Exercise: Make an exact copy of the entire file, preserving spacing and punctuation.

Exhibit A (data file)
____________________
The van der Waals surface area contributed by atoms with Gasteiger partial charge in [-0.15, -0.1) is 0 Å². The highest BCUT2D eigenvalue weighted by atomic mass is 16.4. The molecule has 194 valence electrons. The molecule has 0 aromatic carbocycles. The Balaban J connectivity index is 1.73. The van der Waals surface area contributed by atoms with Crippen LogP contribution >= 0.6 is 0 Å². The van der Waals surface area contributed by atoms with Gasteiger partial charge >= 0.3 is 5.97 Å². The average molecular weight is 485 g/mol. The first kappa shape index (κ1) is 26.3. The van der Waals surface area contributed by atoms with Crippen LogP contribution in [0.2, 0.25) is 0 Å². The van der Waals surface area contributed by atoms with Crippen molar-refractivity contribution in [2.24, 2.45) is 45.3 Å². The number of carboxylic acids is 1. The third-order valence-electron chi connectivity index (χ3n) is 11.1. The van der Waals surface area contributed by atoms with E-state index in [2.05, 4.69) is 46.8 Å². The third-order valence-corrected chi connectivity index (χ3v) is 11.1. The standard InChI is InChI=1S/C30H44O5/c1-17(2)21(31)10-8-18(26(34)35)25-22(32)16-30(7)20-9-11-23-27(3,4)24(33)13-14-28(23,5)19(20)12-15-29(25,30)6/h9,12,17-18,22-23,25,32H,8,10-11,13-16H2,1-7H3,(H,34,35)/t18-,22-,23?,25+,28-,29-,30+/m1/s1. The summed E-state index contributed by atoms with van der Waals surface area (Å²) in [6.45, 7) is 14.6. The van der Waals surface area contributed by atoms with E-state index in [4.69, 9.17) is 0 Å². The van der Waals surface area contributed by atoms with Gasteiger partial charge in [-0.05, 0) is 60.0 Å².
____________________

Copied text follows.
The van der Waals surface area contributed by atoms with Gasteiger partial charge in [-0.15, -0.1) is 0 Å². The highest BCUT2D eigenvalue weighted by atomic mass is 16.4. The molecule has 194 valence electrons. The molecule has 0 aromatic carbocycles. The Balaban J connectivity index is 1.73. The van der Waals surface area contributed by atoms with Crippen LogP contribution >= 0.6 is 0 Å². The van der Waals surface area contributed by atoms with Gasteiger partial charge >= 0.3 is 5.97 Å². The average molecular weight is 485 g/mol. The first kappa shape index (κ1) is 26.3. The van der Waals surface area contributed by atoms with Crippen LogP contribution in [0.2, 0.25) is 0 Å². The van der Waals surface area contributed by atoms with Crippen molar-refractivity contribution in [2.24, 2.45) is 45.3 Å². The number of carboxylic acids is 1. The third-order valence-electron chi connectivity index (χ3n) is 11.1. The van der Waals surface area contributed by atoms with E-state index in [2.05, 4.69) is 46.8 Å². The third-order valence-corrected chi connectivity index (χ3v) is 11.1. The standard InChI is InChI=1S/C30H44O5/c1-17(2)21(31)10-8-18(26(34)35)25-22(32)16-30(7)20-9-11-23-27(3,4)24(33)13-14-28(23,5)19(20)12-15-29(25,30)6/h9,12,17-18,22-23,25,32H,8,10-11,13-16H2,1-7H3,(H,34,35)/t18-,22-,23?,25+,28-,29-,30+/m1/s1. The summed E-state index contributed by atoms with van der Waals surface area (Å²) in [6.45, 7) is 14.6. The van der Waals surface area contributed by atoms with E-state index in [4.69, 9.17) is 0 Å². The van der Waals surface area contributed by atoms with Gasteiger partial charge in [-0.05, 0) is 60.0 Å².